3 Ways to Build Your “Credit Score” For Grant Seeking
What do you think about our analogy that: A new nonprofit organization needs to build its “credit score” for grant seeking to show they are not a risky investment as a potential grantee, just as a young adult needs to build their credit score to they are not a risk investment for thinks like a car or home loan.
We often receive inquiries from organizations who are about to apply for their 501(c)3 status with the IRS or have just recently been awarded their nonprofit status. These organizations have the best of intentions and have the enthusiasm and passion to make a significant difference.
However, these new organizations typically do not yet have a track record of financials, funding relationships, and programming success to stand behind their proposed ideas in a grant application. Rather, their proposed ideas are standing on their enthusiasm and passion. This can feel like a risky investment for grant makers with an greater risk in terms of impact created than making grants to more established grant seeking organizations.
While there are grant makers that are specifically willing to support newer organizations and take a risk on a new organization that does not have the street credibility or “credit score” that an established organization has, there are more foundations that instead are concerned over the true likelihood of success for organizations that are new.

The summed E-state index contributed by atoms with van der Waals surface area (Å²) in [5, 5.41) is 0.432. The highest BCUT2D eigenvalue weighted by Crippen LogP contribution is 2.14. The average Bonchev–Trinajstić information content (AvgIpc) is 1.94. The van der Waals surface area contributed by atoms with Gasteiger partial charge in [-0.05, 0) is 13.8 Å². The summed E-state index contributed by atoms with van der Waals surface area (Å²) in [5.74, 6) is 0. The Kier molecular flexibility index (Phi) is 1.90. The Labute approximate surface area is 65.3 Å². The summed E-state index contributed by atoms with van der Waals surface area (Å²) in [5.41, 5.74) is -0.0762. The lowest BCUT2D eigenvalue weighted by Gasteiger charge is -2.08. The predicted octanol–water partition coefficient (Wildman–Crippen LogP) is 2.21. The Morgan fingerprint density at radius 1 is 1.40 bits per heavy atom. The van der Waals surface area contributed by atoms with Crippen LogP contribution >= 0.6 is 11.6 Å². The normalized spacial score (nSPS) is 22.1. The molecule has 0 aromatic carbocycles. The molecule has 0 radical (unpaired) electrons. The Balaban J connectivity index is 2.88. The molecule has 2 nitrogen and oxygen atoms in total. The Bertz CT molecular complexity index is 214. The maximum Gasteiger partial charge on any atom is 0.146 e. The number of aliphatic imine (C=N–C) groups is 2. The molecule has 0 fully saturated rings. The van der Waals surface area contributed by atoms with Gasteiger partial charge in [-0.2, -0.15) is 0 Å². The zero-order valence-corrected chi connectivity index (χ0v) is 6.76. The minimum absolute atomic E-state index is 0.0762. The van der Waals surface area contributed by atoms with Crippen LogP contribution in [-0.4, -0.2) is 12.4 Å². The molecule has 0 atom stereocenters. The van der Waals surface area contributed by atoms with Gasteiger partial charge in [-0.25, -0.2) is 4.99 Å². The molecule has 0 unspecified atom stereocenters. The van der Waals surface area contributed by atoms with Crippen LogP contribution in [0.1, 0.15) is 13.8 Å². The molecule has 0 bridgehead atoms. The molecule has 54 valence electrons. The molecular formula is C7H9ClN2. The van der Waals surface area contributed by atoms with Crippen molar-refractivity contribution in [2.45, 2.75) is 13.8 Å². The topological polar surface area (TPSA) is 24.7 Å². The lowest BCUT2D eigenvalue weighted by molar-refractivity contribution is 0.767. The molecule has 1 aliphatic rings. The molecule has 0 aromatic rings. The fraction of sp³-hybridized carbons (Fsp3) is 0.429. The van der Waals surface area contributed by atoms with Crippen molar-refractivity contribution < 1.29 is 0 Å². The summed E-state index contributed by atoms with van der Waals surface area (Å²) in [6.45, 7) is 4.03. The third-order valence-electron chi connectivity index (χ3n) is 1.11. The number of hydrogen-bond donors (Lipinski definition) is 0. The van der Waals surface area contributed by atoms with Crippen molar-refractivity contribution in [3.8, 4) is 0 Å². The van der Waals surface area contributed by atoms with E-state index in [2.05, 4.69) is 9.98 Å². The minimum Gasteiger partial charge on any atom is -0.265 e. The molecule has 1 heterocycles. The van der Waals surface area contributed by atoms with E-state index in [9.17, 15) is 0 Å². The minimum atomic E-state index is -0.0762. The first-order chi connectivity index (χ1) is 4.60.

So what can a new nonprofit organization do to build your “credit score” or your “street credibility” with grant makers if you are a new grant seeking organization so that you don’t seem like a risky investment?
3 Ways to Build Your “Credit Score” for Grant Seeking
1 – Fiscal Sponsors – Even though the organization may technically be an eligible grantee, you may be more competitive if you have a fiscal sponsor for the short-term. Seek a fiscal sponsor to work with for the first few years while you establish your credibility related documents – your annual financials, your annual reports, your evaluation results from initial programs and projects. GrantSpace.org has some excellent articles on fiscal sponsorship that you should give a read.
2 – Focus on Basic Elements of Grant Readiness – Our *free* GRASP Tool that measures grant readiness has a 5 – 10 minute questionnaire. The questions asked rely on basic elements of grant readiness being in place. If you receive a score of less than 50, you should focus your efforts on strengthening your organization before you begin to seek grants.’
3 – Build Relationships Locally – Conduct your research so that you know what grant makers *in your own community* where you *propose to do the work* may have relationship connections to you or other board members. Initial grants to new organizations often start as a conversation and involve an individual’s knowledge of the organization or trust in the founder of the organization. Relationships will always be a key element of your grant seeking efforts, so best to get into the habit of following this best practice early. In fact, those efforts are a key part of the 3 R’s of Grant Seeking (Research, Relationships and wRiting).
What other steps do you think that you can take (or if you are another consultant or grant professional do you think organizations can take) to build their “credit score” and build their “street credibility” so that they are considered a lower risk grantee?
About The Author
Diane H. Leonard, GPC, President of DH Leonard Consulting & Grant Writing Services, LLC (www.dhleonardconsulting.com) is an experienced and highly respected grant professional who provides grant development counsel to nonprofit organizations of varying size and scope. Diane founded DH Leonard Consulting & Grant Writing Services, LLC in 2006 and has secured millions of dollars in competitive grant funds for clients from the federal, state and local governments, and private foundations.